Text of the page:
What is in this article?:
- Why All Gas Detection Docking Stations are Not Created Equal
- Docking Station
You sit staring down at your desk in utter disbelief of the results of your last gas detection safety audit. You look up and notice it is 7 p.m. You should have been home hours ago enjoying a dinner with your family, but not tonight. You will need to have answers for why you did so poorly on this audit.
You dig deeper and notice the biggest finding was instruments out of date for bump test or calibration. It goes on and lists lack of record keeping and alarm records as a major reason for failing this audit. What do you do now?
Scenarios like the one above occur throughout all companies and safety departments all over the world. People responsible for worker safety recognize there are three gas detection facts that exist:
- Fact – People who work in environments where gas hazards are standard run the risk of serious injury or death if not properly protected.
- Fact – Gas detectors play an instrumental role in worker safety by providing early warning and measuring gas exposures.
- Fact – To provide accurate performance and results, gas detectors have to be properly used and maintained.
It is the third fact that many people responsible for worker safety grapple with the most. How do they ensure that gas detection instruments are properly maintained? How do they ensure that all instruments have been bump tested and are in compliance with company policies or manufacturers' recommendations? It is because of these concerns that many people ask themselves the question, "Do I need an automated bump test and calibration solution?"
A research survey of 1200+ gas detection users covering over 30 different industries was conducted and found that of these respondents, 25.7 percent do not have an automated solution for bump testing and calibrations. The top three reasons for not having this solution are as follows:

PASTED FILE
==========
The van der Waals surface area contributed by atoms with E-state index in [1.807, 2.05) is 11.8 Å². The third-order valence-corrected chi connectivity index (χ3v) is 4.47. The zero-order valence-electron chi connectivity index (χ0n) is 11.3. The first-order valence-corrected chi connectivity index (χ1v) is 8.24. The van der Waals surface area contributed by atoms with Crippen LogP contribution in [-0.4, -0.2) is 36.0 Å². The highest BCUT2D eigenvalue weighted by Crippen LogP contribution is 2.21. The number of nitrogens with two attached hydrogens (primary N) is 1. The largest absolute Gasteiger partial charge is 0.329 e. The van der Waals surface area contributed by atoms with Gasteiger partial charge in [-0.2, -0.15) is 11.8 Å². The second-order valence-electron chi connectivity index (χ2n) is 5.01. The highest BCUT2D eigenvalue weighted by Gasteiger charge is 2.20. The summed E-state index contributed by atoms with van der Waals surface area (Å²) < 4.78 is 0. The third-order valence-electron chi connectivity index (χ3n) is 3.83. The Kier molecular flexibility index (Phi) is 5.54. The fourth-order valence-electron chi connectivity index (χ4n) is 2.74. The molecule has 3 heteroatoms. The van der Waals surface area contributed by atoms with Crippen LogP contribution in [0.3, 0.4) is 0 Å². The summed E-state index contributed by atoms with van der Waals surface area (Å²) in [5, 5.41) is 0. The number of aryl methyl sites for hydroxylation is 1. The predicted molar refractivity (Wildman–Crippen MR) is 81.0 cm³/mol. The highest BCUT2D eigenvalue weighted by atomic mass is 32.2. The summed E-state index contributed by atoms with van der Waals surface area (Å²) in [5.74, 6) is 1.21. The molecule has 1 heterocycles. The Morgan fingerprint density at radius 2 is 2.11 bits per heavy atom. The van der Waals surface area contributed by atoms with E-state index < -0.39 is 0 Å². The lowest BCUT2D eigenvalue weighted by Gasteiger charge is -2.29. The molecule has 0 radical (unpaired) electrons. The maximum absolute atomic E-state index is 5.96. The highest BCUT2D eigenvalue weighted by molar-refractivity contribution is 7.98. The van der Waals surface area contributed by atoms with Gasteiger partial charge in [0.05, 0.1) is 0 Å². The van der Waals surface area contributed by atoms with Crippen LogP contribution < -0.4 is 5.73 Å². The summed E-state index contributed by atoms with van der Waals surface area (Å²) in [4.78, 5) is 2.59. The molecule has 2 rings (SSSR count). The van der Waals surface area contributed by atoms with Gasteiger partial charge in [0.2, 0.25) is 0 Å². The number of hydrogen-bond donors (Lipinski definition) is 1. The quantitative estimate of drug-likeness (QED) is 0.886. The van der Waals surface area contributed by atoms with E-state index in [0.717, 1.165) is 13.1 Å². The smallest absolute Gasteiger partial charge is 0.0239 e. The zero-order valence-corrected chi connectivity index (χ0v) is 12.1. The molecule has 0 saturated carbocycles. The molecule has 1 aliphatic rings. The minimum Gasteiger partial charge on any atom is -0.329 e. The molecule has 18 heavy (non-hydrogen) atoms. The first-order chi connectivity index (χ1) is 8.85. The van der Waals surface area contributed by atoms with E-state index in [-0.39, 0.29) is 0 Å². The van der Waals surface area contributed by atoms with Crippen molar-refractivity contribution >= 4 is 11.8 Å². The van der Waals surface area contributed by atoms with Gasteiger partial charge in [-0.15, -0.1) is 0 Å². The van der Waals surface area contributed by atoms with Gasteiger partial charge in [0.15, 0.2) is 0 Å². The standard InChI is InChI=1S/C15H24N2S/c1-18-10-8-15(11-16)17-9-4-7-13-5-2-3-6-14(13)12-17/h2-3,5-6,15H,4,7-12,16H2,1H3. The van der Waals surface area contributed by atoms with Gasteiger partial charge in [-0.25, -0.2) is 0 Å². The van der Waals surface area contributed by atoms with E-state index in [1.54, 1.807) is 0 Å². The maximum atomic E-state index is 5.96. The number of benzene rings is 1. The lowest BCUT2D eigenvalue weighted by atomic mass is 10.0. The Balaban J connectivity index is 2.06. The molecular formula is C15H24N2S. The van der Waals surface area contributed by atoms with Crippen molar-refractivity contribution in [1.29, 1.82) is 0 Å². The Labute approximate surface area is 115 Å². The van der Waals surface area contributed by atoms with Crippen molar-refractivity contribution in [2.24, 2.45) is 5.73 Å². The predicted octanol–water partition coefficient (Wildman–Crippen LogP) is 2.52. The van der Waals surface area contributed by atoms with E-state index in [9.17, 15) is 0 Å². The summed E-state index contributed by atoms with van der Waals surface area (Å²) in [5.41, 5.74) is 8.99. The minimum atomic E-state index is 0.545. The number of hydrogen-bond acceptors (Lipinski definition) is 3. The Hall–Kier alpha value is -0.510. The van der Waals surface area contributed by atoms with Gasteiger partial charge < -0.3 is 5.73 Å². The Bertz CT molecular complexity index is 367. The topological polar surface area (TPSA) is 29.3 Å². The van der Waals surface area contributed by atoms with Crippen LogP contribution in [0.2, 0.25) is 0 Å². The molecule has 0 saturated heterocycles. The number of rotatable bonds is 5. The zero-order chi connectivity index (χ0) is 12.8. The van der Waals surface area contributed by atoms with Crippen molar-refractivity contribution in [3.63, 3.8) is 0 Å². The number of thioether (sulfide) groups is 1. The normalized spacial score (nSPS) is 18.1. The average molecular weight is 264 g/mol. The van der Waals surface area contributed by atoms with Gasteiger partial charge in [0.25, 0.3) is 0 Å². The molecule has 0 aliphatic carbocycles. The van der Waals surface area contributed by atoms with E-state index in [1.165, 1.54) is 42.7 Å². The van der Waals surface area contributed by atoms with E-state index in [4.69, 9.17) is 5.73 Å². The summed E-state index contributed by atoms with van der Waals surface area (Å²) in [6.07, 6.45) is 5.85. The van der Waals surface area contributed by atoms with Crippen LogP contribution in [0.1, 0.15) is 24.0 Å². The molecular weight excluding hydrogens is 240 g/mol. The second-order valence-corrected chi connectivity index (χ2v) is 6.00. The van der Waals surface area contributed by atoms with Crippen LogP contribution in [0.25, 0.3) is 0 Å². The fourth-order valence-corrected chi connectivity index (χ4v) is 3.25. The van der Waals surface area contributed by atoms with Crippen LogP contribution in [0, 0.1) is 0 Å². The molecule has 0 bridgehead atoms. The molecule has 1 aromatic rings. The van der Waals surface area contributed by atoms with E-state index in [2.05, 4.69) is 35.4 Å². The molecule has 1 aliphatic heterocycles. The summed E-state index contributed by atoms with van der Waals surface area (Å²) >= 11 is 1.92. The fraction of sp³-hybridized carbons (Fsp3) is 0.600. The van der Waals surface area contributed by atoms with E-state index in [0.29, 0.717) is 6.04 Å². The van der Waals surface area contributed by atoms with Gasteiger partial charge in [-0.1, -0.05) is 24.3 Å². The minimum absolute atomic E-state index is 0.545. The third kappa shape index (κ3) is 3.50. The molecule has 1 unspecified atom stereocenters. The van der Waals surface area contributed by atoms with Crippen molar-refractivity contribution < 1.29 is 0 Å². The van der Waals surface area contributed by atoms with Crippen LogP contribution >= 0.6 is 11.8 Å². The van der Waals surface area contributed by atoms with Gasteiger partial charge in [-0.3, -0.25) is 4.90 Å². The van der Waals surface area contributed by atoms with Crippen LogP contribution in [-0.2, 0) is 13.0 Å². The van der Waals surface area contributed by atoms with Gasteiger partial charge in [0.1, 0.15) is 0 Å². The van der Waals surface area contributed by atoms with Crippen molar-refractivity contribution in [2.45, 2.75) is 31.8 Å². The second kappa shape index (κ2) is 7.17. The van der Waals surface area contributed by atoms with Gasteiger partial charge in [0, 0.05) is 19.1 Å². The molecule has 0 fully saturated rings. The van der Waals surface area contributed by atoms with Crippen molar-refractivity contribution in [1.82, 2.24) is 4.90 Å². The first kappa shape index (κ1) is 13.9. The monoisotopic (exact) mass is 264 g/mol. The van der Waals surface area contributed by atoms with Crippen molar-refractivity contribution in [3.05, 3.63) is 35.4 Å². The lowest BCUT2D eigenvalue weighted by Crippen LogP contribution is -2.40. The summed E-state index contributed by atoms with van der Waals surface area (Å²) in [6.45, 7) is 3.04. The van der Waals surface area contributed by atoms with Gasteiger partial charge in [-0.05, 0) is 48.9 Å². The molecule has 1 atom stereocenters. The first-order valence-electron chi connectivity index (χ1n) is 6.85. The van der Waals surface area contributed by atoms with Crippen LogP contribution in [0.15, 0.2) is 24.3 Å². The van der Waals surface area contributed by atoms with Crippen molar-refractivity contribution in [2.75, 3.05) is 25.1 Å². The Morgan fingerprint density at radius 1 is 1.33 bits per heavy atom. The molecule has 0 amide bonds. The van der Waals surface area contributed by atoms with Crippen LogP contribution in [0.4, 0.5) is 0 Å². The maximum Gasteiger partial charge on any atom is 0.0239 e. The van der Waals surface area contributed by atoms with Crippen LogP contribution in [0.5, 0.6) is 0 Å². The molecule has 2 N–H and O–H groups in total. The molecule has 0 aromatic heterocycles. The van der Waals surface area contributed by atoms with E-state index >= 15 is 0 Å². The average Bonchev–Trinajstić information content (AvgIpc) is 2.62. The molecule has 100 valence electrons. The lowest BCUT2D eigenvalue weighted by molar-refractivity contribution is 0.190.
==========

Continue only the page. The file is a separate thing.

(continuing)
- 27.3 percent — Prefer to manually bump test and calibrate their gas detectors
- 25.98 percent — Have no knowledge that an automated solution exists
- 20.11 percent — Believe that automated solutions are too expensive
These gas detection users are left to manually comply with company bump test and calibration policies or manufacturers' recommendations. This manual process requires the following:
- Collection of calibration gas, regulator, calibration adaptor, tubing and the detector.
- Technical expertise to perform a proper bump test or calibration.
- Proper documentation and record-keeping of the bump test or calibration.
- Scheduling the next bump test or calibration.
Manual processes can lead to mistakes, causing even the most well-intentioned gas detection program to fail. People doing this manually must ask themselves:
- Do I have all the equipment necessary to perform a proper bump test or calibration?
- Has the user doing the bump test and calibration properly been trained?
- Will I have the proper documentation for the next safety audit?
- Can I ensure that the bump test and calibration will occur on a regular schedule?
It is for these reasons that an automated bump test and calibration solution has existed since the latter part of the 1990s. But, with such a wide variety, it can be difficult to choose the right solution for you.
There generally are three different types of automated bump test and calibration solutions. Selecting a solution depends on the functionality that is needed to maintain your gas detection fleet. These three types include calibration stations, docking stations and cloud-connected docking stations.
This is the most basic of all automated bump test and calibration solutions. Calibration stations typically are capable of automated bump tests, automated calibrations, battery charging and data log download. Typically, the bump test and calibration are done at the push of a button. Pressing either a bump button or a calibration button will cause that corresponding activity to occur. Upon completion of the bump test, calibration or data log download, the records may be available via one of the following:
USB flash drive – The flash drive allows for the storage of all bump tests, calibration and data log records. These recorded files can then be transferred to a PC for long-term storage and analysis.
Connected printer – When connected, a printer can provide all bump test and calibration records automatically printed out for record keeping.
PC connection – When connected to a PC, all records are transferred to a PC for long-term storage and analysis.